Tis the season – we highly complex hominids decide it’s a good idea to put a pine tree in our homes despite warnings of fire hazards, sap all over the furniture, and pine needles throughout the house until springtime…
So, what’s this absurdity all about?
Well, there are stories that take us back over a thousand years, but according a very little bit of web research, it seems the first trees made it inside the house in the16th century by German preacher Martin Luther. According to the story, one night before Christmas, he was walking through the forest and looked up to see the stars shining through the tree branches. He went home and told his children that it reminded him of Jesus, who left the stars to come to earth at Christmas. And so he brought a tree inside to remind his of this observation and help celebrate the holiday. That is the simplest of stories behind the tree that I found, but seems reasonable in the context of this Blog.
Now, the environmentalists’ dilemma – why kill a tree to put it in your house? One can argue that most trees consumed by Americans are farm raised, so while it’s among the consumer waste that we middle-classers have become accustomed to creating through our bad consumer habits, it’s not any tremendous environmental impact…i.e. we’re not chopping down the rainforests. According to the National Christmas Tree Association, more than 100,000 jobs are created through Christmas tree farming, and for every one tree cut, three seedlings are replanted. All in all, this seems like an environmentally responsible harvest.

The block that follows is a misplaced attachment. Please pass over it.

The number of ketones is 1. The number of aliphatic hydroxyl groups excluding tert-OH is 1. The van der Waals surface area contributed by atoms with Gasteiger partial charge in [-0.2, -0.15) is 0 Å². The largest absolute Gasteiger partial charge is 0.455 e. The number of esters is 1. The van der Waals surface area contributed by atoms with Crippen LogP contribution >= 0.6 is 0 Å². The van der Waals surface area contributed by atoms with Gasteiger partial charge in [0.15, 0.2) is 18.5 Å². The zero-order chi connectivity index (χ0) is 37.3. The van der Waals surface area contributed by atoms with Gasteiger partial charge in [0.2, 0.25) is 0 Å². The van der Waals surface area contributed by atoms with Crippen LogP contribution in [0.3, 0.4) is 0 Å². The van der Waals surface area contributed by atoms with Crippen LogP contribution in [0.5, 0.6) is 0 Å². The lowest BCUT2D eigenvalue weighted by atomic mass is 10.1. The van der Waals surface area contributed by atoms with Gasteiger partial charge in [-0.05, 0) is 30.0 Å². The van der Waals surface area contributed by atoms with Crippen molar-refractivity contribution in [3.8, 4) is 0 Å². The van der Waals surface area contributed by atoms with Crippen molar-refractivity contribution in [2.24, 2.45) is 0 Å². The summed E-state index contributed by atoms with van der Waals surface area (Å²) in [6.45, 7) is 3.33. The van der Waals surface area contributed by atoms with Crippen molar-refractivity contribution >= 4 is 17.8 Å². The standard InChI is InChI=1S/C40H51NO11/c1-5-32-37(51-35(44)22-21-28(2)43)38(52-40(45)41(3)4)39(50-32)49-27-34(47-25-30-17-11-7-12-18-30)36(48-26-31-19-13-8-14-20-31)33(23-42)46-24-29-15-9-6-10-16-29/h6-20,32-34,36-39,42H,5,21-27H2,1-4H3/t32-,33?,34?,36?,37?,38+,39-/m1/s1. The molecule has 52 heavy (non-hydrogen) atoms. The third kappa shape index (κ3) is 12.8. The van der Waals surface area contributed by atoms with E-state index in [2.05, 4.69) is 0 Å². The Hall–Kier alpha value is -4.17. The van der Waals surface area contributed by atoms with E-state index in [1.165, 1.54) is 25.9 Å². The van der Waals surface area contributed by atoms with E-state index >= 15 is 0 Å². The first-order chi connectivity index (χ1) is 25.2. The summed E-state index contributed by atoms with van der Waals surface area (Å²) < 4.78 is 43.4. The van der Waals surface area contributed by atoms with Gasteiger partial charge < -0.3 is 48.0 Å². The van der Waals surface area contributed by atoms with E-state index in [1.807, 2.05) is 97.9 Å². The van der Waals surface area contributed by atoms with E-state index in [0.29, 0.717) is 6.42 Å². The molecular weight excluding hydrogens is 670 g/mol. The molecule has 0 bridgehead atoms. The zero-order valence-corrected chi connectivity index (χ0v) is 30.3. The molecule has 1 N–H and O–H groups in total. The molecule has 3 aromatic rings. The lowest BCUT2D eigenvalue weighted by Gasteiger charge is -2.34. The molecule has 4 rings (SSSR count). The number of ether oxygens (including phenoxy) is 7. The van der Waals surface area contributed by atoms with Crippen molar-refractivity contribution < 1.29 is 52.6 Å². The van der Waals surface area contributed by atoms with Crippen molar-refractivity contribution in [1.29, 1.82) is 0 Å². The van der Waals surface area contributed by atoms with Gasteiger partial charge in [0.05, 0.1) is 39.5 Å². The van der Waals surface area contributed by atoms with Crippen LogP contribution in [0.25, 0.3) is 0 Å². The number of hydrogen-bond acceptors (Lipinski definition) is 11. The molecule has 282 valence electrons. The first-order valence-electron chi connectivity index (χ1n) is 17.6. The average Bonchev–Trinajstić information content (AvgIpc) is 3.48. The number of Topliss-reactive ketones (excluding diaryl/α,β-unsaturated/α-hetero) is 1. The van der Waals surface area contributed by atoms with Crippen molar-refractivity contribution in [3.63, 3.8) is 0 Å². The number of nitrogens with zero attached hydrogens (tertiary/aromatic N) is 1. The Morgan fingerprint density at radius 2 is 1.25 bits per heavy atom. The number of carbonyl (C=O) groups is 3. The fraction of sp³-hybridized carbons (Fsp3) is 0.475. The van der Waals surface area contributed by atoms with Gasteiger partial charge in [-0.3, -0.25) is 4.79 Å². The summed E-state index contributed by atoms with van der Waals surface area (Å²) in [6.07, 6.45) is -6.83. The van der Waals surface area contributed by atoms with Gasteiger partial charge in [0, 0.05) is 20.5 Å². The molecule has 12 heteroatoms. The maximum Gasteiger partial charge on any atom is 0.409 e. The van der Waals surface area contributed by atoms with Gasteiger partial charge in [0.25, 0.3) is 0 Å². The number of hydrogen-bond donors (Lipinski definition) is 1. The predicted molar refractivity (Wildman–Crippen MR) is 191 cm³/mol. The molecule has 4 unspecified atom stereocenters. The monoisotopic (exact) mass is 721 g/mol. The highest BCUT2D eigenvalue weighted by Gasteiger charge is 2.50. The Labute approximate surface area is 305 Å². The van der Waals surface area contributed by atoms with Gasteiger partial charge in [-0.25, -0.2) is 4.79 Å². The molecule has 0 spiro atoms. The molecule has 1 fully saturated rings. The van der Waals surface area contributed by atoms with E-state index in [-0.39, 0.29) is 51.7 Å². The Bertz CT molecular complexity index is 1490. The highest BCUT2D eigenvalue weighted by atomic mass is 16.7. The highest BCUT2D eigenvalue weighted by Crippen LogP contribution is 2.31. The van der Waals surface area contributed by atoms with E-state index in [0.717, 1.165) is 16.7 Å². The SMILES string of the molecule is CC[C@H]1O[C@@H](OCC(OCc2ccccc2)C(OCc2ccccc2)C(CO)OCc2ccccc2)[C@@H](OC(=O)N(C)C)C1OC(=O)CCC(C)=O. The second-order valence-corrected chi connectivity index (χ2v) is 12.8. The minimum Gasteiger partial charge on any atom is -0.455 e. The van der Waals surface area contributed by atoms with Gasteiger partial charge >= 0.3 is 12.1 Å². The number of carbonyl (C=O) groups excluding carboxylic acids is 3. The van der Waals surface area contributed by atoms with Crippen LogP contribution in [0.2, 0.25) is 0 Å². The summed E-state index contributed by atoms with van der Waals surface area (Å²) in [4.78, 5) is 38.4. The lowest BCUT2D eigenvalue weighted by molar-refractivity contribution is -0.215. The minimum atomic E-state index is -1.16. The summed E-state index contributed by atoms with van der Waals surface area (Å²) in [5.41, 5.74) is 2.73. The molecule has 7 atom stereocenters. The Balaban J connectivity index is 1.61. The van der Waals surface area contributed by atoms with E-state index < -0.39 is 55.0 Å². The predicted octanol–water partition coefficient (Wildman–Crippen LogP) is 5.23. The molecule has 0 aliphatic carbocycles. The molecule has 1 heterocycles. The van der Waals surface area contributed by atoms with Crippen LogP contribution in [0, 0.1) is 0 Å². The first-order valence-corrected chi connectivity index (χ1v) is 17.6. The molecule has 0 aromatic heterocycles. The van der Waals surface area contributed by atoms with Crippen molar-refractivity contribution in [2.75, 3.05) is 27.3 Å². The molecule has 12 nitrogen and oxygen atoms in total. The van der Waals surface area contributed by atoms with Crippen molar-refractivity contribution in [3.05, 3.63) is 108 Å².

On the other hand, those that feel like they are sensitized to the trees’ plight may opt for a fake tree. Most fake trees are manufactured in Asia, so certainly no boost to the US economy other than the few port workers that unload the freighter and the few in the sales and distribution supply chain. The real concern here, in my opinion, is all of the plastic needed for manufacturing. More plastic means more fossil fuels, and more questionably sustainable exploitation of this natural resource.
In my opinion, despite my personal discontent in humping a 7 foot tall tree through my front door every year, this is probably the better bet for the environment, if forced to choose. The economics behind this are confusing however. Consider that today, one can purchase a fake tree for around $30. This is a one time purchase. Those partial to real trees are paying $30-$50 annually. Figure over a 30-year adult life cycle of hosting a Christmas event, that’s $900-$1500 spent on dead trees in your house. Can you say week of vacation?
Ahh, what to do, what to do…give it some thought as you sit there staring at the lights, the ornaments, vacuuming up needles, figuring out the best sap stain remover while at the same time listening to the nightly news about how Trump will bring all sorts of manufacturing back to the US from China and elsewhere – oh, now here’s a real problem. The $30 retail fake tree will end up being $1500 for the made in the USA version so that the corporate execs can afford their island retreats where they keep the offshore tax shelters, all while gifting a $30 Amazon gift card as a tax-deduction so you can, yup – buy up the last of the fake trees from China before the new trade laws take effect and all new tree owners are forced to buy their $1500 trees… What has this world come to… sap, or no sap, that is the question?